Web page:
MassCEC Launches $1 Million Program to Lower Cost of Commercial Solar Hot Water Systems

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Craig Gilvarg
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Dec 13, 2012 –

The Massachusetts Clean Energy Center (MassCEC) CEO Alicia Barton McDevitt today announced a new program to assist commercial or non-profit building owners in reducing their water heating bills up to 20 percent by installing solar hot water systems.
The program, a partnership between MassCEC and Medford-based Paradigm Partners, will help building owners install solar hot water systems on their roofs with little or no upfront costs. MassCEC will provide a $250,000 grant for the program, with Paradigm Partners providing $250,000 in in-kind services, while also leveraging more than $800,000 in private investment.
Under this new model, private third parties will install, own and operate the solar hot water systems, which use the sun to preheat water for a variety of building uses, displacing fossil fuel use. The building owner then agrees to purchase the energy generated by the system at a competitive and stable rate.
“By pioneering a third-party ownership model, this program will drive down or eliminate upfront cost to building owners who install commercial solar hot water systems,” said Barton McDevitt. “By making commercial solar hot water systems more affordable to building owners, we can increase their adoption and help create a cleaner energy future for everyone.”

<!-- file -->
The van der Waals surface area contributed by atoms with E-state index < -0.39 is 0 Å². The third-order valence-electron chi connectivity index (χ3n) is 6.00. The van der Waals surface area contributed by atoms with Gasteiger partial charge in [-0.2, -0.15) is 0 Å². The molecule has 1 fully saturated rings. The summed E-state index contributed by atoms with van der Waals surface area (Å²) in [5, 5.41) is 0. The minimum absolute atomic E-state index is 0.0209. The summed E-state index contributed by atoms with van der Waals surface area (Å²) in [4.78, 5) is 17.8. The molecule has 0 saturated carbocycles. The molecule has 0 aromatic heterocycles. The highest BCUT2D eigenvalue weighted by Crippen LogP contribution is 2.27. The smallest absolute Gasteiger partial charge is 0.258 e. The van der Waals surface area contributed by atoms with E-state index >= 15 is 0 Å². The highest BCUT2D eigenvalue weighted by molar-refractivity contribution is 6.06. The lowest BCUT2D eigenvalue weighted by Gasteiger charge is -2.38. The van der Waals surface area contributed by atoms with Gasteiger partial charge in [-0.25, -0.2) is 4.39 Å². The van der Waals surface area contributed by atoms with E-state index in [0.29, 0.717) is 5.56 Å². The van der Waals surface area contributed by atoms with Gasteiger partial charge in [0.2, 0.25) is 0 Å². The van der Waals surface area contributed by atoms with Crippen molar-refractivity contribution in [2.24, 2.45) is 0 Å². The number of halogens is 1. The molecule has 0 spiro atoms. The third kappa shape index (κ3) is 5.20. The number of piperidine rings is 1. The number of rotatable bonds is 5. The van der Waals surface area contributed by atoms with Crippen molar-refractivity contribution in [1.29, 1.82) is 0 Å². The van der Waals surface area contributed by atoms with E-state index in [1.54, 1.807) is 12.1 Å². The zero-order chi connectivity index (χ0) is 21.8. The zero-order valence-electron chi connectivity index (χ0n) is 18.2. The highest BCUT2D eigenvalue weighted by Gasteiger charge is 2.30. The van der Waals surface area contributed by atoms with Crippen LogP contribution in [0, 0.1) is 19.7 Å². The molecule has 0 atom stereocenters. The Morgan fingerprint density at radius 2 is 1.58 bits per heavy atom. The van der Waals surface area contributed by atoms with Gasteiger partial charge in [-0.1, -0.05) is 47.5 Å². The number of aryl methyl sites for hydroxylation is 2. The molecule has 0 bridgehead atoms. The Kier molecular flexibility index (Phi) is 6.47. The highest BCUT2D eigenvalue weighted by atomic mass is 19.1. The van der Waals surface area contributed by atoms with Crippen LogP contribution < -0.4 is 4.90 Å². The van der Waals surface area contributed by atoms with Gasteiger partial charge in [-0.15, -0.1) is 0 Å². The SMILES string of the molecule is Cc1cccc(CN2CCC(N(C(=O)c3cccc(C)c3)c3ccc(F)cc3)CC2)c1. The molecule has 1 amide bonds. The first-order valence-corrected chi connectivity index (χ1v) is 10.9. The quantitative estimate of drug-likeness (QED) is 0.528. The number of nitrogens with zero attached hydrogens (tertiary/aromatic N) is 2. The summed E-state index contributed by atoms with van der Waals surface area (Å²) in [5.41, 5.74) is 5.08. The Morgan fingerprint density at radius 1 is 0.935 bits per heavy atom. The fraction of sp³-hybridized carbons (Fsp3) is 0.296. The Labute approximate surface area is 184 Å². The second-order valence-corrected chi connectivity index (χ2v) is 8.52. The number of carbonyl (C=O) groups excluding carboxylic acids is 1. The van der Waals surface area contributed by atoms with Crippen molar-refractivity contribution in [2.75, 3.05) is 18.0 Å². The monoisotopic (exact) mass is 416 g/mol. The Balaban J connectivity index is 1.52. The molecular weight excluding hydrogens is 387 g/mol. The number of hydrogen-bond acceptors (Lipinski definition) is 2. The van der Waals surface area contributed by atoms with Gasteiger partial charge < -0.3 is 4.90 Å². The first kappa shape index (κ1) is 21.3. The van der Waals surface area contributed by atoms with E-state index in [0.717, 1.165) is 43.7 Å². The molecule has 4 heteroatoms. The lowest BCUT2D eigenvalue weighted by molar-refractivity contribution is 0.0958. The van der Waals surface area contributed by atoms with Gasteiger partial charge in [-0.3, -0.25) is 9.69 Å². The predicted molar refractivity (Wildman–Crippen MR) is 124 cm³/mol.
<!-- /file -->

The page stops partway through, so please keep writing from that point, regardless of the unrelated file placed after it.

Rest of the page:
Paradigm Partners – a turnkey provider of renewable heating and cooling systems – will be responsible for deploying between six and 10 large-scale systems throughout the state.
“We’re excited to deploy new strategies that directly replace expensive, dirty and inefficient fossil fuels like heating oil,” said Michael Hogan, managing partner at Paradigm Partners. “I applaud MassCEC for continuing to lead the country by focusing on the most critical point in the value chain, where energy users benefit from clean technology on their buildings.”
“This is great news for the solar heating and cooling industry. Massachusetts is one of the fastest-growing markets for solar heating and cooling, and this new commercial program will lead to more local jobs,” said Carrie Hitt, vice president of state affairs at Solar Energy Industries Association (SEIA). “There are 50 solar heating and cooling companies located in Massachusetts, including at least six manufacturing sites, representing jobs along all sectors of the solar supply chain.”